I would like to take a moment to address the contention that autistics have communication difficulties. This is a sweeping generalization based on definitions created by normals. Most autistics (depending on severity) do communicate. What they do not do is communicate trivially. A request for permission to an autistic that is not met with dissent is permission; they see no need for wasteful pleasantries. A statement that does not require a direct response will not receive one. That does not mean the autistic did not hear or care, they just have no need to respond. Of course, the "difficulties socializing" are co-morbid with this minimalistic communication.

Let me say that I have, of necessity, made sweeping generalizations regarding the condition of autism. I understand and acknowledge that each case is different, that the level of functional severity alters the situation significantly. Primarily, my focus has been on high-functioning autism or Asberger's Syndrome. I humbly admit that I am not an expert on this situation, merely a participant, and apologize in advance if I have offended anyone or seemed insensitive to any specific circumstance.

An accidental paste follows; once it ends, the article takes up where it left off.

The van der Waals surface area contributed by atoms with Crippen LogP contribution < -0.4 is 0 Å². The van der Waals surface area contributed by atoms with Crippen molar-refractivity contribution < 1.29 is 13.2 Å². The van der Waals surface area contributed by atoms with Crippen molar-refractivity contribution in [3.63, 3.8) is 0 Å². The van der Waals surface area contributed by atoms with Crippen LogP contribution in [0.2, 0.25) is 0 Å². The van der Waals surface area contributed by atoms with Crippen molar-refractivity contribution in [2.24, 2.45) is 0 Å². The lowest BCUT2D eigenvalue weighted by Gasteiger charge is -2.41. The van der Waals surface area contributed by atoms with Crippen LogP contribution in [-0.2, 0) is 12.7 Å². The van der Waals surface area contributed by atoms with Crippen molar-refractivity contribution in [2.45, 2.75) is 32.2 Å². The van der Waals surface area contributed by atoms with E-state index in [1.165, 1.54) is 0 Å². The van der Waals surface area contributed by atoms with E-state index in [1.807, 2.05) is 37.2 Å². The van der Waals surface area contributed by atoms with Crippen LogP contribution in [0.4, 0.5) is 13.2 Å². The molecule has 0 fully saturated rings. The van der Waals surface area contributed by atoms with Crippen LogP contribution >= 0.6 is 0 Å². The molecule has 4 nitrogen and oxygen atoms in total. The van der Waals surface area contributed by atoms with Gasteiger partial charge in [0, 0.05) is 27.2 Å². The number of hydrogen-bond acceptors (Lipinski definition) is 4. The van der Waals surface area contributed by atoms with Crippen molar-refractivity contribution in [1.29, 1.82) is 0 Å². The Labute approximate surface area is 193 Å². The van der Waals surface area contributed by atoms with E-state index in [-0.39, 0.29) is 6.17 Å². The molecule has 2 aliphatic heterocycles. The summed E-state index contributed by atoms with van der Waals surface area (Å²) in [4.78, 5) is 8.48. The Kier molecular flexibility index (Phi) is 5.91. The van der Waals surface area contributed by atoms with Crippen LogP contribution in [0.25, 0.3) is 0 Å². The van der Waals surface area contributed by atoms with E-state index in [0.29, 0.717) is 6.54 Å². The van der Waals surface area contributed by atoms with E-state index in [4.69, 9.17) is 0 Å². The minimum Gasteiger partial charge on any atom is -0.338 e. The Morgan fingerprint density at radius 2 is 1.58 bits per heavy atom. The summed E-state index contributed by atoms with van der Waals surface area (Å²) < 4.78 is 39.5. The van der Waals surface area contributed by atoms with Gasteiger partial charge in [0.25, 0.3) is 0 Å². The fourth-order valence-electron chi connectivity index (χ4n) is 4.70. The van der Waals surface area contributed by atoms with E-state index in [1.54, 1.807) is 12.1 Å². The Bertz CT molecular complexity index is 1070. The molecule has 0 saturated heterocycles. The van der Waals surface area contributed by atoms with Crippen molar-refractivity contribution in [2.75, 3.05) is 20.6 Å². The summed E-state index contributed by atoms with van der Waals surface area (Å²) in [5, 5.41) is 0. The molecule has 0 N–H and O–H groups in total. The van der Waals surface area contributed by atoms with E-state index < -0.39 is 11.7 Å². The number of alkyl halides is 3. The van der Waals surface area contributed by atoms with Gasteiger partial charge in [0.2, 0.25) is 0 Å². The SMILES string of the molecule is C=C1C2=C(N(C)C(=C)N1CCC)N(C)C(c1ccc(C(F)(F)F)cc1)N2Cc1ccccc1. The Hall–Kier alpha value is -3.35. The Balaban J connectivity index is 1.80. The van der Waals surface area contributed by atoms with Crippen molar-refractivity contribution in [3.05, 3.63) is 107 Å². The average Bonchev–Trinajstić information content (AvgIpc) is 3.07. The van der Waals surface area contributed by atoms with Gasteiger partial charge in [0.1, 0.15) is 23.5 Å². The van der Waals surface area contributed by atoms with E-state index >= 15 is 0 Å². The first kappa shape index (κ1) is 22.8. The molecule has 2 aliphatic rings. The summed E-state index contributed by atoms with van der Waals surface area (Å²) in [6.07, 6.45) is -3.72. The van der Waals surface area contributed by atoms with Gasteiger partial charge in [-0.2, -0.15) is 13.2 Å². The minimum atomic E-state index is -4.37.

I believe I speak for many non-neurotypicals when I say that I do not want "cured". I am not a ham or a side of bacon. There is nothing wrong with me. There is only wrongness as it relates to our interaction with mainstream round-peg culture. Rather, I wish to be understood and accepted as I am. If this is not possible, which I suspect it is not, I wish the society of normals to permit the necessary accommodations for my people to live among you. We cannot go to your schools (I suspect that you should not go to them either) and we cannot conform to your nine-to-five cages. This does not make us less, only different.

All I require is a purple marker.

Originally posted:

1 comment:

Starbuck O'Shea said...

"We cannot go to your schools (I suspect that you should not go to them either) and we cannot conform to your nine-to-five cages. This does not make us less, only different."


Speaking as a bipolar, oh, yes. I remember when I was first sick. Every time I did something others disliked, you could just SEE the murky thought of "Is she sick again?" Already had a box for me.

No, I wasn't guessing; I also got that response verbally. A lot.